This story of love started 101 years ago. That’s when Ruthie Squire was born.
It is the love of one creation of God for other living things, specifically green things.
“It was inborn in me,” said Ruthie, a master gardener emeritus who lives in the Eustis, Florida, home she and her husband built nearly 70 years ago, surrounded by the plants she rooted and tended. “It just bloomed from my family — they loved it and so did I.”
And so over the years, Ruthie honed her skills as a gardener and created a living legacy in her own yard and in those of family and friends.
As she aged and her health became more fragile, all that rooting and stooping and toting slowed and finally stopped at 96. Ruthie — she prefers that over Ruth because it’s “a little closer, a little more loving” to her ear — became another of Lake County’s typical seniors.
“For five years, I was someone who sat and looked at television and looked outside and went to church every Sunday,” she said.
Then came the unthinkable. Her church, St. Thomas Episcopal in Eustis, was planning its annual fall bazaar for charities when Ruthie learned that no one would be selling plants this year.
“I just lost it. How in the world can they not have a flower booth? We’ve had it all these years,” she said. “I actually got mad. I’m going to do it.”
Clear the decks! When Ruthie decides to do something, it’s going to get done.
So since the Fourth of July, Ruthie’s oldest son Bobby Sams, along with her caretaker, have been helping her root cuttings of plants in oasis or soil, water them and coax them into health and beauty.
Of course, Ruthie can’t stand for hours to work on this project, so she sits in her chair in her garage in front of a table where everything is assembled, mosquito spray at the ready.
She had potted about 150 plants by the fall since she decided television was a bore and her church needed her.
“It’s hard to keep up with the present. You don’t read as much, you don’t understand what they’re saying on the television.
“Things get lost, and things get lost very fast. Pretty soon, you think, ‘I’m losing it, and I don’t want to.’ You’re losing your friends. You don’t have the stamina and body to do what you want to do.
“After you get over that frustration, then you’re OK.”
Then, you can begin potting with a purpose.
Ruthie’s life has always involved putting down roots, and the biggest taproot of all has been her life in the church, as a girl in the 1920s growing up in Clemson, South Carolina, as a student at Winthrop College, now Winthrop University, and as a young wife in September 1942.
Ruthie was expecting her son Bobby, now 76, when her first husband, Robert Sams, a pilot, was shot down over New Guinea just three months from their wedding.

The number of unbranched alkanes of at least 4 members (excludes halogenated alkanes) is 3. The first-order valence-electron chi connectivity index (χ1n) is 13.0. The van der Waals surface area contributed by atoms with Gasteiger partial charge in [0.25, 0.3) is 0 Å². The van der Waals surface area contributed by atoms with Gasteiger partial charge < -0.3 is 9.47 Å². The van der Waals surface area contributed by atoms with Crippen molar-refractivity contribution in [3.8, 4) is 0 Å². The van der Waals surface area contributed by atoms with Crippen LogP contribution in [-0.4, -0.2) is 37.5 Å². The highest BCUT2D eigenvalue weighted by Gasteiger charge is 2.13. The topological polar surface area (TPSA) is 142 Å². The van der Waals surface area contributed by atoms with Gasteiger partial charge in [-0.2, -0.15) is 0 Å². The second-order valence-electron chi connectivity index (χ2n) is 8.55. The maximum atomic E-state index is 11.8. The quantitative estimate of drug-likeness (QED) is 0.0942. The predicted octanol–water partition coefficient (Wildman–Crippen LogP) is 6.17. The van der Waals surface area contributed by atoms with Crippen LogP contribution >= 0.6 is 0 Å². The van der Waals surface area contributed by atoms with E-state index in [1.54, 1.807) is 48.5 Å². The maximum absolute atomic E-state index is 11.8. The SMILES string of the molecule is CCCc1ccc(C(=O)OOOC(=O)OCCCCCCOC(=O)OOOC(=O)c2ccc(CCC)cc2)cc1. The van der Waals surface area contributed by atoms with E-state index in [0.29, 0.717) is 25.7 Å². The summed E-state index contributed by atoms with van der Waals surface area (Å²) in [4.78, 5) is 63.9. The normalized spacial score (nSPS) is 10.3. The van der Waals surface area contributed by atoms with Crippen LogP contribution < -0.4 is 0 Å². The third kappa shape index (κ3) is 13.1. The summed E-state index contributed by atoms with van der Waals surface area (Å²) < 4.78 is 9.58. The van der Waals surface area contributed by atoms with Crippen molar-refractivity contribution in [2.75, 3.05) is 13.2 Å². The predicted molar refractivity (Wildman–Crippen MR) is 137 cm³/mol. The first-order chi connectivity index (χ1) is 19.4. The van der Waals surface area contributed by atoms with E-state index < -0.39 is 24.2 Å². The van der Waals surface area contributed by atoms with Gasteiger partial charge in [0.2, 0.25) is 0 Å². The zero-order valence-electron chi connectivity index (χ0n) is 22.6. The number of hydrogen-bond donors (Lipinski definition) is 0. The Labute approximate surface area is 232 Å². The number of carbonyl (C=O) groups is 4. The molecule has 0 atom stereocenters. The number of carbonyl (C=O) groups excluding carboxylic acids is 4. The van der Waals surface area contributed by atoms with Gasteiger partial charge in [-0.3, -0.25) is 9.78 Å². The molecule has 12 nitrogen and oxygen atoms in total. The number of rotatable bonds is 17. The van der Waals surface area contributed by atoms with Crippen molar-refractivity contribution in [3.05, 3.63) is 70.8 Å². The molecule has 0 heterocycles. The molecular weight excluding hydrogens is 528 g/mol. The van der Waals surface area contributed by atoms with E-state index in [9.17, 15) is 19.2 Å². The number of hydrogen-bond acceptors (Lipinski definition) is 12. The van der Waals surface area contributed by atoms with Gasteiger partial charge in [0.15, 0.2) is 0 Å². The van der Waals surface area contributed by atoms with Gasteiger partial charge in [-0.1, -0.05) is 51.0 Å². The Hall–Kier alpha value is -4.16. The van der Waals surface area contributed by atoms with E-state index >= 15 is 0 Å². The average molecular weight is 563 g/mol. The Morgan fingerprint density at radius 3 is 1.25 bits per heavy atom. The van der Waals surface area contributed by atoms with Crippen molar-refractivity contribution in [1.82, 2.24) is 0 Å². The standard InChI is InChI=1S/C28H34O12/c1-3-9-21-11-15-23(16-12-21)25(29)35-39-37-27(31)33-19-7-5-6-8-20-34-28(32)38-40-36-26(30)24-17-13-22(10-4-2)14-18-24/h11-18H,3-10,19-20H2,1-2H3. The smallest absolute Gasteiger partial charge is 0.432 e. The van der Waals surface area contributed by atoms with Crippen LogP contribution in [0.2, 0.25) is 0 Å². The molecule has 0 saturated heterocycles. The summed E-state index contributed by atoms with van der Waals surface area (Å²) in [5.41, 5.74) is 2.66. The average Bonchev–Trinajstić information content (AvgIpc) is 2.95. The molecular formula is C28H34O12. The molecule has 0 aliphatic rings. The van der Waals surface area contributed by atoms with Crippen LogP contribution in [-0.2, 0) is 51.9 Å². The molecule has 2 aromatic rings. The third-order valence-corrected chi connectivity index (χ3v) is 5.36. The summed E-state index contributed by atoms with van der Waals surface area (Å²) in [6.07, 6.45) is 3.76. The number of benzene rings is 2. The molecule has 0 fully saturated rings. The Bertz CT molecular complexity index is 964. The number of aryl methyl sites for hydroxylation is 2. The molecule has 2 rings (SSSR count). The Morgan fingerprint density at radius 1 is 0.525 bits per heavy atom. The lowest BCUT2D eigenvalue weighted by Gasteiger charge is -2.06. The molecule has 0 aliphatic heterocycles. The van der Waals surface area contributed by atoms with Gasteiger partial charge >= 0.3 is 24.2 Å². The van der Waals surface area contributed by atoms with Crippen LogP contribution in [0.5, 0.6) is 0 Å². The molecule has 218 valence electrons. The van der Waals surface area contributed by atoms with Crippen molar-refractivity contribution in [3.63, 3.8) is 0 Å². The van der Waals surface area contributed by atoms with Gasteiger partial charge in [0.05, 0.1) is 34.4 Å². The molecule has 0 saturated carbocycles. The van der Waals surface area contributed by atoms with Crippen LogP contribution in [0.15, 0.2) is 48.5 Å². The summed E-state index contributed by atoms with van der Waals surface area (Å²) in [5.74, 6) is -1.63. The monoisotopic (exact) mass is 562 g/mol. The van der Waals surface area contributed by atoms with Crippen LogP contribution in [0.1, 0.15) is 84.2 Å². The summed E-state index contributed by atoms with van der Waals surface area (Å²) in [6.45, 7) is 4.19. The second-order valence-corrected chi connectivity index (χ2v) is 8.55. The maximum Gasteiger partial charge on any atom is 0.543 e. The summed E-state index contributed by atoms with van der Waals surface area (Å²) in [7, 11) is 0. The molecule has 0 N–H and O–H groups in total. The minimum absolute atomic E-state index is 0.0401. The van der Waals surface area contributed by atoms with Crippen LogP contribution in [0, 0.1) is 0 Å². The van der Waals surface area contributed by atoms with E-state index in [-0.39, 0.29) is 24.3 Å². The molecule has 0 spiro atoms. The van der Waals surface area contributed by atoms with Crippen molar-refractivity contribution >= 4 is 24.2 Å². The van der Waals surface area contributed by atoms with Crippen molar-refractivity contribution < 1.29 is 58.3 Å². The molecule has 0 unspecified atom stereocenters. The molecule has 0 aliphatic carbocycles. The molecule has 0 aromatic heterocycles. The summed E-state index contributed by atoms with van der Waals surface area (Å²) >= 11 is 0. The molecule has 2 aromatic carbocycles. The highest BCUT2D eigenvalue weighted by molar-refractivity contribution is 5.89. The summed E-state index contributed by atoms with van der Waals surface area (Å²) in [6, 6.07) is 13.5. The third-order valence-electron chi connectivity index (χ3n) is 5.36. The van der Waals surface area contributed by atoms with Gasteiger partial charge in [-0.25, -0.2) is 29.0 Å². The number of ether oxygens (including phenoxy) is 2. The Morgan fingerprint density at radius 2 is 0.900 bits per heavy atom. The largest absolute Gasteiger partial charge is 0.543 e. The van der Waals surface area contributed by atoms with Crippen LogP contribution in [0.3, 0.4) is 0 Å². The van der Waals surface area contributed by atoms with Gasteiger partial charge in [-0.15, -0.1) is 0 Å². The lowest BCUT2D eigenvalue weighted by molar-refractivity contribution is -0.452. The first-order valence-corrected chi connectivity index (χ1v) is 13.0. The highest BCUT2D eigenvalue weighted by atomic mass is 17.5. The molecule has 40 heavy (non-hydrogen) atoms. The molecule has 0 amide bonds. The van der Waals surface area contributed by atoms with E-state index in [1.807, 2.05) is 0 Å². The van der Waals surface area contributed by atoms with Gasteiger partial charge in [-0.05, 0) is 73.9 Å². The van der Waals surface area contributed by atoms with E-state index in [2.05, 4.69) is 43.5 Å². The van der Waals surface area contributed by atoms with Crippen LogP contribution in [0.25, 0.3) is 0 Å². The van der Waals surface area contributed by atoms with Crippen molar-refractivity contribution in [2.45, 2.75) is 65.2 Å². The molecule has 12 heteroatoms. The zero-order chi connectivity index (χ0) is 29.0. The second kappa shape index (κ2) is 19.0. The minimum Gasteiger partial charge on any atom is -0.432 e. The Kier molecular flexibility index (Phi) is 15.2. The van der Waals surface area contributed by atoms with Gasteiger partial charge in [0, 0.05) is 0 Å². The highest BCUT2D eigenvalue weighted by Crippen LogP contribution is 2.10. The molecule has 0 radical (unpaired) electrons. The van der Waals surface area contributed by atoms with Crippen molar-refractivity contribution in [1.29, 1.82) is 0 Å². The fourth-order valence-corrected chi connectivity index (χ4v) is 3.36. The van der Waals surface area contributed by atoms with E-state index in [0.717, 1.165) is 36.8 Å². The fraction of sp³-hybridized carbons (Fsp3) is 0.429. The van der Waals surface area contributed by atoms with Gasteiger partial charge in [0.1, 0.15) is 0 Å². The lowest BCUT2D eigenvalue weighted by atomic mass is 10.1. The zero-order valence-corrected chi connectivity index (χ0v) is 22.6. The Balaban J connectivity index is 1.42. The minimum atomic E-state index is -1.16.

After his death, she moved back to her parents with her baby. Several years later, she met another serviceman when he came to go to the movies with Ruthie’s former roommate and the roommate’s boyfriend. The second time, the trio coaxed Ruthie to go to the pictures with them, and the relationship bloomed from there. He wrote from the war on the European front, and the couple married when the war ended.
They settled in Leesburg, where her husband, Edward Squire, was involved in marketing citrus. They had a son, also Edward, and in 1950 built the home where Ruthie still lives. The same year, she joined the Camellia Garden Club of Eustis, where she remains a member today.
As Ruthie was finishing up her potting in fall, she was a sight to behold in her garage. She had perfectly curled and coiffed hair, a natural blush to her cheeks, swirly silver earrings, a carefully ironed sky-blue top that matched her eyes and a smile showing from her lips brushed with just a hint of pink lipstick.
She pointed out the colorful plants she’d been creating.
“This one here, it’s called devil’s backbone. That’s a good thing to take to the church,” she said mischievously. “And that one — it’s small crotons. It’s the first one I ever made.”
After last year's fall bazaar, Ruthie plans to start early this year to get a fresh batch potted. She’s not going to get caught on the Fourth of July again — just after her 102nd birthday — with only a few months to get it all done.
“When I started this, I thought I had all the time in world,” Ruthie said wistfully, acknowledging that she was wrong. “It’s not work when you like it. I couldn’t wait to get out here the other day. And can you believe it? I was a sitter. I sat. I read.”
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